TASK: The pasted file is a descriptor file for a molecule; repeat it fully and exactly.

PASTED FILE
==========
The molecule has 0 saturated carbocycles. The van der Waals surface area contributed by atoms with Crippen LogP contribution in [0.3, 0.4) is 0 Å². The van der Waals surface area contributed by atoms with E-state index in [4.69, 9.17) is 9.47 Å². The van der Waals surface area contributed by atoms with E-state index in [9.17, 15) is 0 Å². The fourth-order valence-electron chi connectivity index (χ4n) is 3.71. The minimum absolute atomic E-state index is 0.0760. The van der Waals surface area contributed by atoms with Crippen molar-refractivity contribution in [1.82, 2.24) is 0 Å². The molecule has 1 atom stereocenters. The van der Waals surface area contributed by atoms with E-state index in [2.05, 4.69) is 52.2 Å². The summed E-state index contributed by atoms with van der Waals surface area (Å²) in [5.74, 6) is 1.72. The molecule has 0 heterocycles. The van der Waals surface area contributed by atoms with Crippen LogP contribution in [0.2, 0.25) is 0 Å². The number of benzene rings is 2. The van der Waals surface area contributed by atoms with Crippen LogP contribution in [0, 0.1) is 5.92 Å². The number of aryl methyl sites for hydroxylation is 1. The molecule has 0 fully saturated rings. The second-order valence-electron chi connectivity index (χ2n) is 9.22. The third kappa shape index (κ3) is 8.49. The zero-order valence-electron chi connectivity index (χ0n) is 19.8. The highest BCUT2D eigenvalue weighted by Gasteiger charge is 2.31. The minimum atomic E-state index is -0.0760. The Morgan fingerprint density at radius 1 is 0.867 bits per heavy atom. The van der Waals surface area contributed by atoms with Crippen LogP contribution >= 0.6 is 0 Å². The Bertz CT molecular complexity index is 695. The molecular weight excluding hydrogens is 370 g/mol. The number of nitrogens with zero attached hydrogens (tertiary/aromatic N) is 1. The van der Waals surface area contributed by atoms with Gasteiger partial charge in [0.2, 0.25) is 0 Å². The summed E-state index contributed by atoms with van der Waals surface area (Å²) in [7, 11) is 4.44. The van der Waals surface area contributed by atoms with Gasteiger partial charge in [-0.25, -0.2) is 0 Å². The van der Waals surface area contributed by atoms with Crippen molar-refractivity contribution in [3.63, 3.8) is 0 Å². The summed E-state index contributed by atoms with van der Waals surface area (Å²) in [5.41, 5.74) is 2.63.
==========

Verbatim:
The molecule has 0 saturated carbocycles. The van der Waals surface area contributed by atoms with Crippen LogP contribution in [0.3, 0.4) is 0 Å². The van der Waals surface area contributed by atoms with E-state index in [4.69, 9.17) is 9.47 Å². The van der Waals surface area contributed by atoms with E-state index in [9.17, 15) is 0 Å². The fourth-order valence-electron chi connectivity index (χ4n) is 3.71. The minimum absolute atomic E-state index is 0.0760. The van der Waals surface area contributed by atoms with Crippen molar-refractivity contribution in [1.82, 2.24) is 0 Å². The molecule has 1 atom stereocenters. The van der Waals surface area contributed by atoms with E-state index in [2.05, 4.69) is 52.2 Å². The summed E-state index contributed by atoms with van der Waals surface area (Å²) in [5.74, 6) is 1.72. The molecule has 0 heterocycles. The van der Waals surface area contributed by atoms with Crippen LogP contribution in [0.2, 0.25) is 0 Å². The number of benzene rings is 2. The van der Waals surface area contributed by atoms with Crippen LogP contribution in [0, 0.1) is 5.92 Å². The number of aryl methyl sites for hydroxylation is 1. The molecule has 0 fully saturated rings. The second-order valence-electron chi connectivity index (χ2n) is 9.22. The third kappa shape index (κ3) is 8.49. The zero-order valence-electron chi connectivity index (χ0n) is 19.8. The highest BCUT2D eigenvalue weighted by Gasteiger charge is 2.31. The minimum atomic E-state index is -0.0760. The Morgan fingerprint density at radius 1 is 0.867 bits per heavy atom. The van der Waals surface area contributed by atoms with Crippen LogP contribution >= 0.6 is 0 Å². The Bertz CT molecular complexity index is 695. The molecular weight excluding hydrogens is 370 g/mol. The number of nitrogens with zero attached hydrogens (tertiary/aromatic N) is 1. The van der Waals surface area contributed by atoms with Gasteiger partial charge in [0.2, 0.25) is 0 Å². The summed E-state index contributed by atoms with van der Waals surface area (Å²) in [7, 11) is 4.44. The van der Waals surface area contributed by atoms with Gasteiger partial charge in [-0.25, -0.2) is 0 Å². The van der Waals surface area contributed by atoms with Crippen molar-refractivity contribution in [3.63, 3.8) is 0 Å². The summed E-state index contributed by atoms with van der Waals surface area (Å²) in [5.41, 5.74) is 2.63.